Fiat Chrysler Automobiles will begin to reward hackers who expose deficiencies in its car’s software.
Using Bugcrowd, a platform that connects researchers to firms looking to eliminate technical defects, FCA will award hackers up to $1,500 for reporting vulnerabilities in its so-called “bug bounty” program.
“This is really the next level of automotive cyber safety,” Bugcrowd chief executive Casey Ellis said in an interview, when he also called the move “historic” because of Chrysler’s worldwide scale.
The move comes almost a year after security researchers Chris Valasek and Charlie Miller remotely hacked into a 2014 Jeep Grand Cherokee, a vehicle made by Fiat Chrysler, from their keyboards while the vehicle was being driven 70 mph on the highway. Their hack turned the steering wheel, briefly disabled the brakes and shut down the engine.
Now, security advocates are pushing automakers to make their cars digitally safer.
FCA is the third carmaker to use a bug bounty program. Tesla began a program in 2015. The company will pay security researchers up to $10,000 for finding software flaws, and has doled out at least 135 rewards so far, according to Bugcrowd.
In January, General Motors launched a security disclosure program that offers researchers a way to tell the company about problems in its software. The program doesn’t pay out bounties, although in an interview with The Washington Post last year, chief product cybersecurity officer Jeffrey Massimilla suggested some sort of reward system was being considered.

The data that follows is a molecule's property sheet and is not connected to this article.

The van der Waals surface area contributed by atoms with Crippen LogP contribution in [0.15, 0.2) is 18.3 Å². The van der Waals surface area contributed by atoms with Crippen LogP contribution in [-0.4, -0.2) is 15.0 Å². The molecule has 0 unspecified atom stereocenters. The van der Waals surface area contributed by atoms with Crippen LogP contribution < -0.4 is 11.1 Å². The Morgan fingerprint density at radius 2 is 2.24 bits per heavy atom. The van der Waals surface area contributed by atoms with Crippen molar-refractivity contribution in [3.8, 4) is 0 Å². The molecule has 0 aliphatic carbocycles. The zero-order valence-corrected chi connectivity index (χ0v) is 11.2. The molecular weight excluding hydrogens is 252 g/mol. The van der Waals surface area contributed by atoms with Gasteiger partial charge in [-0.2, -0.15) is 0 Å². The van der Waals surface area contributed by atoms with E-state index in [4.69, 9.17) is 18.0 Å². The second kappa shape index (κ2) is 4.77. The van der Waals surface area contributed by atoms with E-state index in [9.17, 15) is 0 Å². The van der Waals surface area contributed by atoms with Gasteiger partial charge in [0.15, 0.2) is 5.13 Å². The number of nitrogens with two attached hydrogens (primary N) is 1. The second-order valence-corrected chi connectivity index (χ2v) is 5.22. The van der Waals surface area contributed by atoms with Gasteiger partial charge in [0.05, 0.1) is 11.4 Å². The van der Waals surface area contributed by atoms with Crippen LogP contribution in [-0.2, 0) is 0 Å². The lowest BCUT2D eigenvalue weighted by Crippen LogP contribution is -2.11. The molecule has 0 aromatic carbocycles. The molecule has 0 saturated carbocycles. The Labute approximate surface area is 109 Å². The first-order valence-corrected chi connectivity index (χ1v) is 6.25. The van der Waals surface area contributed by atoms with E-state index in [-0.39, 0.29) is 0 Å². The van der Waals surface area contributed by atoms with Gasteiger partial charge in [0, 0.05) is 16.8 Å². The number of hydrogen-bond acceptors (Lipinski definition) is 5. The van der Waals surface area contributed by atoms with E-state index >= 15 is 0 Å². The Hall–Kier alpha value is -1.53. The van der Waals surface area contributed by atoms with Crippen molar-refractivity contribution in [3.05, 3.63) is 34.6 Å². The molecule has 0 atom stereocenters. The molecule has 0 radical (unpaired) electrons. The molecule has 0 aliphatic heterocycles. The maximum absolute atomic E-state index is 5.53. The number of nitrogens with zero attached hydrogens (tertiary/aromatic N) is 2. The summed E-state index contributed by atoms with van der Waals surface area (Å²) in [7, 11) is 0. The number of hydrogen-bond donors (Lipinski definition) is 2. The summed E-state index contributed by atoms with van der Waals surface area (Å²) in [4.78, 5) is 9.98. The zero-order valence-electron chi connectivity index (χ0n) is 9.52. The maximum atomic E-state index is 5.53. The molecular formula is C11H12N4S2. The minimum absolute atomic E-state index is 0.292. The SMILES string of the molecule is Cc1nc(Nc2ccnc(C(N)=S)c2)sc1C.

“No organization in the world has an excuse not to do bug bounties at this point,” said Jordan Wiens, founder of software research firm Vector 35. He won 1.25 million frequent flyer miles from United Airlines last year after exposing flaws in a bug bounty program. There are “very few car companies that realize how much trouble they’re in.”
Auto manufacturers in recent years have been racing to dub themselves software companies as the industry looks toward creating interconnected and autonomous vehicles, and as such have been programming modern cars with hundreds of millions of lines of code.
That software controls everything in a vehicle from the radio and climate control consoles, to the power steering system and tire pressure gauges. As drivers steer their cars, for example, they’re not physically turning the wheels, but instead instructing a computer to turn the wheels for them.
And researchers have shown themselves capable of compromising the security of that software and wresting control of the car from an active driver.
Read more of the original article at The Washington Post.